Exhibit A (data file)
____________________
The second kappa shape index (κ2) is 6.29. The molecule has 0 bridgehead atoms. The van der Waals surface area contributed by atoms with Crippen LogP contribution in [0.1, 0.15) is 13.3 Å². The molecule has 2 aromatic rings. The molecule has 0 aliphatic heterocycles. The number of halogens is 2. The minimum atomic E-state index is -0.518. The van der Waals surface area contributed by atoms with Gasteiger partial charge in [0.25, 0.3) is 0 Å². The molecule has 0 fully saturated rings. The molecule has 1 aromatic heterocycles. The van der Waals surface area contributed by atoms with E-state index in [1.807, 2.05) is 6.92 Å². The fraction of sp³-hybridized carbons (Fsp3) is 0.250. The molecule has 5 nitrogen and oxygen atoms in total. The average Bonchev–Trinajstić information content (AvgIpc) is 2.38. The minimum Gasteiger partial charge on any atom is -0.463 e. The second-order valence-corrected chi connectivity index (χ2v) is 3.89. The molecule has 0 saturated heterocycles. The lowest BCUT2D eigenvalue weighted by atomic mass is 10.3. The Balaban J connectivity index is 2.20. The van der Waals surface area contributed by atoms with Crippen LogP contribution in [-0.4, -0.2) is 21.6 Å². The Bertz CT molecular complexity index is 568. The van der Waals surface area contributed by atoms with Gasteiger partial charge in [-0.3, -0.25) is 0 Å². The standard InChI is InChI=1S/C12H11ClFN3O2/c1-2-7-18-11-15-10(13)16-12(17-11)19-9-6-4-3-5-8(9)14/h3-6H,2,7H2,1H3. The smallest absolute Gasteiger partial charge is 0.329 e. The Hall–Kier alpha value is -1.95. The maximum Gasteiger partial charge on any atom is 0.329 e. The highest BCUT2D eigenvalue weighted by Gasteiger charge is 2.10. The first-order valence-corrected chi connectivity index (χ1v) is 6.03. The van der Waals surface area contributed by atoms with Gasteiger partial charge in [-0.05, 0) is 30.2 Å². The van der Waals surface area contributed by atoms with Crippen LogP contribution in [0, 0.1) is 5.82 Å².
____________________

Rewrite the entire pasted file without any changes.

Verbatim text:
The second kappa shape index (κ2) is 6.29. The molecule has 0 bridgehead atoms. The van der Waals surface area contributed by atoms with Crippen LogP contribution in [0.1, 0.15) is 13.3 Å². The molecule has 2 aromatic rings. The molecule has 0 aliphatic heterocycles. The number of halogens is 2. The minimum atomic E-state index is -0.518. The van der Waals surface area contributed by atoms with Gasteiger partial charge in [0.25, 0.3) is 0 Å². The molecule has 0 fully saturated rings. The molecule has 1 aromatic heterocycles. The van der Waals surface area contributed by atoms with E-state index in [1.807, 2.05) is 6.92 Å². The fraction of sp³-hybridized carbons (Fsp3) is 0.250. The molecule has 5 nitrogen and oxygen atoms in total. The average Bonchev–Trinajstić information content (AvgIpc) is 2.38. The minimum Gasteiger partial charge on any atom is -0.463 e. The second-order valence-corrected chi connectivity index (χ2v) is 3.89. The molecule has 0 saturated heterocycles. The lowest BCUT2D eigenvalue weighted by atomic mass is 10.3. The Balaban J connectivity index is 2.20. The van der Waals surface area contributed by atoms with Crippen LogP contribution in [-0.4, -0.2) is 21.6 Å². The Bertz CT molecular complexity index is 568. The van der Waals surface area contributed by atoms with Gasteiger partial charge in [-0.3, -0.25) is 0 Å². The standard InChI is InChI=1S/C12H11ClFN3O2/c1-2-7-18-11-15-10(13)16-12(17-11)19-9-6-4-3-5-8(9)14/h3-6H,2,7H2,1H3. The smallest absolute Gasteiger partial charge is 0.329 e. The Hall–Kier alpha value is -1.95. The maximum Gasteiger partial charge on any atom is 0.329 e. The highest BCUT2D eigenvalue weighted by Gasteiger charge is 2.10. The first-order valence-corrected chi connectivity index (χ1v) is 6.03. The van der Waals surface area contributed by atoms with Gasteiger partial charge in [-0.05, 0) is 30.2 Å². The van der Waals surface area contributed by atoms with Crippen LogP contribution in [0, 0.1) is 5.82 Å².